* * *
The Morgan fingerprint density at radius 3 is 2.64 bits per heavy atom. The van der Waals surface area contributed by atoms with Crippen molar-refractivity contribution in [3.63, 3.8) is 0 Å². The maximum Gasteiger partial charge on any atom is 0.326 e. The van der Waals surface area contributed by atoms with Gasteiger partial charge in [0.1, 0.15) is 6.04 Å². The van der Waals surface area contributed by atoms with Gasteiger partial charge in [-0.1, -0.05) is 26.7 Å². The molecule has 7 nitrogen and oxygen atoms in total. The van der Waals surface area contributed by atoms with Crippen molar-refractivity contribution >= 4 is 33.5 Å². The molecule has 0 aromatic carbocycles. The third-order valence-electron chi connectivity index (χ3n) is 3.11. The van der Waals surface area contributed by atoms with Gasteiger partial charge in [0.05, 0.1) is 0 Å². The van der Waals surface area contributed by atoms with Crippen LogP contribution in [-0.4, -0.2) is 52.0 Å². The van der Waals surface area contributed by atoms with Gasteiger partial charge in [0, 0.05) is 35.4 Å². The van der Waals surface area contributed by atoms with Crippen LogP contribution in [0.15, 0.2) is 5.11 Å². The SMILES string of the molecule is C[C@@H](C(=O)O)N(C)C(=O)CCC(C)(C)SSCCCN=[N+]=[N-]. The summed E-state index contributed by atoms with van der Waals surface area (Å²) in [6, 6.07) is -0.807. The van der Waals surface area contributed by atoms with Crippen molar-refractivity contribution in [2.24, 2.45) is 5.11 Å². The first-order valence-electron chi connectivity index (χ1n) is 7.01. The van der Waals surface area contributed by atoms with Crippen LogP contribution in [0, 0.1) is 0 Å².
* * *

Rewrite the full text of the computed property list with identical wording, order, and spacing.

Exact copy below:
The Morgan fingerprint density at radius 3 is 2.64 bits per heavy atom. The van der Waals surface area contributed by atoms with Crippen molar-refractivity contribution in [3.63, 3.8) is 0 Å². The maximum Gasteiger partial charge on any atom is 0.326 e. The van der Waals surface area contributed by atoms with Gasteiger partial charge in [0.1, 0.15) is 6.04 Å². The van der Waals surface area contributed by atoms with Gasteiger partial charge in [-0.1, -0.05) is 26.7 Å². The molecule has 7 nitrogen and oxygen atoms in total. The van der Waals surface area contributed by atoms with Crippen molar-refractivity contribution >= 4 is 33.5 Å². The molecule has 0 aromatic carbocycles. The third-order valence-electron chi connectivity index (χ3n) is 3.11. The van der Waals surface area contributed by atoms with Gasteiger partial charge in [0.05, 0.1) is 0 Å². The van der Waals surface area contributed by atoms with Crippen LogP contribution in [-0.4, -0.2) is 52.0 Å². The van der Waals surface area contributed by atoms with Gasteiger partial charge in [0, 0.05) is 35.4 Å². The van der Waals surface area contributed by atoms with Crippen LogP contribution in [0.15, 0.2) is 5.11 Å². The SMILES string of the molecule is C[C@@H](C(=O)O)N(C)C(=O)CCC(C)(C)SSCCCN=[N+]=[N-]. The summed E-state index contributed by atoms with van der Waals surface area (Å²) in [6, 6.07) is -0.807. The van der Waals surface area contributed by atoms with Crippen molar-refractivity contribution in [2.24, 2.45) is 5.11 Å². The first-order valence-electron chi connectivity index (χ1n) is 7.01. The van der Waals surface area contributed by atoms with Crippen LogP contribution in [0, 0.1) is 0 Å².